I met my youth pastor and his wife and darling daughter for lunch today in Colorado Springs. I have to admit, I was very nervous at first. Since he moved to Wyoming over three years ago we hadn’t seen or even talked to each other at all. Add that to the fact that I am naturally very reserved and apprehensive when meeting someone just to “catch up”. I alwasy obsess over what we should talk about, or if I’ll be a pleasant companion, or if there will be any awkward moments when we find ourselves sitting there in silence, wondering what to say next. Fortunately, none of my fears were confirmed.
Jay just has a natural ability to draw people out of themselves, to converse with no fear of rejection, to be honest and have a genuine conversation – even if we haven’t been involved in each other’s lives for an extended period of time. Case in point: within thirty minutes of meeting we were discussing the finer points of Calvinism and Armenianism! All in a friendly, conversant attitude that was focused more on sharing our knowledge and love of the Scriptures rather than vying for the theological high ground.
Of course, one of the things Jay was most curious about was my fairly new (at least from his perspective) relationship with my boyfriend, Daniel. On the drive back to Manitou Springs, I was able to really glean some insight and wisdom from him on the importance of being picky in my choice of a mate. After all, this is the person with whom I will be spending the next 70+ years!
Singleness is the only stage of life where selfishness is a virtue. One should strive to find a spouse who fulfills as many requirements as possible, who is anything she’s ever hoped for in a life-partner, who will be able to have fun with her, to do the things that will give both her and him joy. For example, she shouldn’t want him to snowboard just because he knows that she loves to snowboard, but rather he will snowboard because they share a love of the sport! Otherwise, he would be left in a cast and her in tears.
There are three areas, he said, where it is of the utmost importance to make sure two people are as compatible as possible. One is spiritually. If the pair cannot agree on the essentials of Christian doctrine, there will definitely be some tension. Even in the nonessentials, it is important to try and find someone who is fairly similar in beliefs, although iron sharpening iron is also a good thing. The second area is emotionally. Does the pair share favorite hobbies, interest, and passions? Do they like to do the same things, and can they understand each other on an emotional level? Thirdly is physically. One should be able to look at her potential mate and be absolutely certain that he is the most beautiful thing she has ever seen and that she would never want to be with any other person for the rest of her life. The danger of not satisfying these three areas is if she settles for a partner, with full knowledge that in one or more of these areas there are severe differences in constitution between the two of them, then they are surely guaranteed a difficult marriage. A marriage that will be full of nasty compromise, bitter resentment, and unfulfilled longings. I think we have all witnessed this in the marriages of friends and family members – the happiest marriages are those where the husband and wife have the most things in common. At the end of our “relationship” conversation, Jay passed on a quote that he had heard from an old friend:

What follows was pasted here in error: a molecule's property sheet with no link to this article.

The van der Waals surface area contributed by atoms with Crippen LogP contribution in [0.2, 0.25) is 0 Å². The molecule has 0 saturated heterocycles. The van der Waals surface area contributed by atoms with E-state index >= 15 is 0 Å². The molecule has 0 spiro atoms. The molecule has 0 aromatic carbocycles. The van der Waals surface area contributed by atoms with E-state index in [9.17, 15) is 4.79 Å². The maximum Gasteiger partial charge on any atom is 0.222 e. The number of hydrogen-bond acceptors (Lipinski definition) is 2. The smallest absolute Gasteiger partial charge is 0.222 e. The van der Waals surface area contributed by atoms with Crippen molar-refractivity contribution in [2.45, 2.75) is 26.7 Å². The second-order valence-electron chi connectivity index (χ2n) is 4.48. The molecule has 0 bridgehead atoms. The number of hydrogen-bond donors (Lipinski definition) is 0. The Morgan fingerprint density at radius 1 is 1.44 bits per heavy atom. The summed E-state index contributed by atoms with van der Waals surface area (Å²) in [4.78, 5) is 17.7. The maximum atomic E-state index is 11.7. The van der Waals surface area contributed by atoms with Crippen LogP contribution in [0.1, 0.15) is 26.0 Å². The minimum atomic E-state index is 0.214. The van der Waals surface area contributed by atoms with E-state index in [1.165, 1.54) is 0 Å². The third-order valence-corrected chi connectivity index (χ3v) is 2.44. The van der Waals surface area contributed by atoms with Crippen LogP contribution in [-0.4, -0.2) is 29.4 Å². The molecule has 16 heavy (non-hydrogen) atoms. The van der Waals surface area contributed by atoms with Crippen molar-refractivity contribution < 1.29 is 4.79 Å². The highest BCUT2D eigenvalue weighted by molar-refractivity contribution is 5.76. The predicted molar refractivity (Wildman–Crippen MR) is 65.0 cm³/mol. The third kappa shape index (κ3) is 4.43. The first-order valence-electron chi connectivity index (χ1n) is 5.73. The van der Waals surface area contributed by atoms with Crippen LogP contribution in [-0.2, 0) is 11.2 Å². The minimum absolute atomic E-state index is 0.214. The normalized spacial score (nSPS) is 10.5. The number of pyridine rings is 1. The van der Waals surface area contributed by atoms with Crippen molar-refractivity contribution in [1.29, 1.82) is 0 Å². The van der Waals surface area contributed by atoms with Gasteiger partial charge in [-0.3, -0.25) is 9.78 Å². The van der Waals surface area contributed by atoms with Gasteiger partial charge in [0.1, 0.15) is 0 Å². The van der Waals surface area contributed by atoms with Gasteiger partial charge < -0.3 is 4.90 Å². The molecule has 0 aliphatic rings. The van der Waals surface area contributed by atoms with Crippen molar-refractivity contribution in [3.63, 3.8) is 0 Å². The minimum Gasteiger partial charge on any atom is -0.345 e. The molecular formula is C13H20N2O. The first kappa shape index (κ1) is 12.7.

“It is better to be single and want to be married, than to be married and want to be single; because you can’t do anything about the second part.”